Cyprus may have to pump up to 2.5 billion euros ($661.5 million)into Greek-exposed Popular Bank to cover losses on a Greek writedown if the bank's own recapitalisation attempts fail, a newspaper reported on Friday.
State intervention in the bank - Cyprus's second largest - could be triggered by concerns that auditors Pricewaterhouse Coopers (PWC) could express reservations on the bank continuing to function as a viable economic entity, the authoritative daily Phileleftheros said.
One of the scenarios mulled was that Cyprus could be forced into a bailout mechanism for the requisite cash, the newspaper said, citing a Finance Ministry memo.
There was no immediate comment from the finance ministry and no one could be reached for comment at Popular.
Phileleftheros said the suggestion was included in a report Cypriot Finance Minister Vassos Shiarly was to submit to the island's cabinet on April 26. The report was not submitted since the cabinet meeting was postponed until May 2.
Authorities were not immediately available for comment. On Monday, Shiarly told reporters that up to 1.5 billion euros may be required by one Cypriot bank, which he did not name, to recapitalise.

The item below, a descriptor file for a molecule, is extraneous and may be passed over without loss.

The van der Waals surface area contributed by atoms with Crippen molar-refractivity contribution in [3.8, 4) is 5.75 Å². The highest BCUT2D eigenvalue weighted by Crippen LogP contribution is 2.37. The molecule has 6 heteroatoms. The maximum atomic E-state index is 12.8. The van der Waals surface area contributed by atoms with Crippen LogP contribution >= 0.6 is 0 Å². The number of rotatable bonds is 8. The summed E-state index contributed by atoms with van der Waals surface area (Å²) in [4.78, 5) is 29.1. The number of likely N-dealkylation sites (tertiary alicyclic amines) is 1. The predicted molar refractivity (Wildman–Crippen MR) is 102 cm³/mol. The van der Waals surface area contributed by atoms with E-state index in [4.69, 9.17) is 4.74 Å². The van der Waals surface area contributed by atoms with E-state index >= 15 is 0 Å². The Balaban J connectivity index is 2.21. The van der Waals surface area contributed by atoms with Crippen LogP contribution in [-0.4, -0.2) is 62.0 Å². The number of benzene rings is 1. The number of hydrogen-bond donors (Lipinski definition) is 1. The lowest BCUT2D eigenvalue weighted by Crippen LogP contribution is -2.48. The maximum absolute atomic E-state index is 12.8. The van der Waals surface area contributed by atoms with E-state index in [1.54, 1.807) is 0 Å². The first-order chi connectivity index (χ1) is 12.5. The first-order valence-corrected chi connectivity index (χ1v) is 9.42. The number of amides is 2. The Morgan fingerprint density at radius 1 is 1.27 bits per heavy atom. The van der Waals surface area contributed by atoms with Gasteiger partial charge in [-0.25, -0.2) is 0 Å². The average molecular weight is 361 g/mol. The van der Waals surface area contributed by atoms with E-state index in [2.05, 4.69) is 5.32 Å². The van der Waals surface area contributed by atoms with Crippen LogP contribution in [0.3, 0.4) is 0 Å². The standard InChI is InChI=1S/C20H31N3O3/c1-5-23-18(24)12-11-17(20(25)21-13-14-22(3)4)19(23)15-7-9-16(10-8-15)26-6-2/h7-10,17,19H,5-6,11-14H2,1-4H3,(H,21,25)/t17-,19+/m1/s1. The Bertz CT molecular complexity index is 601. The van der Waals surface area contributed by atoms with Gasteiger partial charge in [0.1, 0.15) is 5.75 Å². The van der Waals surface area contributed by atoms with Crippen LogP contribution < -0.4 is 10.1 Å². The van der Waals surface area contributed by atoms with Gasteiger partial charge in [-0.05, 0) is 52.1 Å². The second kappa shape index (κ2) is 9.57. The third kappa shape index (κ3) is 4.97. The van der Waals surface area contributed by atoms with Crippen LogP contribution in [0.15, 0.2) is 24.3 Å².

Phileleftheros said Cyprus theoretically could issue a bond to plug the gap, on the proviso it was not downgraded to junk by Fitch, the only remaining ratings agency which has not cut Cyprus to that category.
"Should that happen the answer would be that Cyprus officially apply to the support mechanism,» the report cited by Phileleftheros said. «Theoretically, bank capitalisation could also be with a bilateral loan of the government with a third country."
Popular, which was previously known as Marfin Popular, posted a record 2011 full-year net loss of 2.5 billion euros on Feb. 29. It needs to raise more than 1.0 billion euros to recapitalise to a core tier 1 level of 9 percent by the end of June.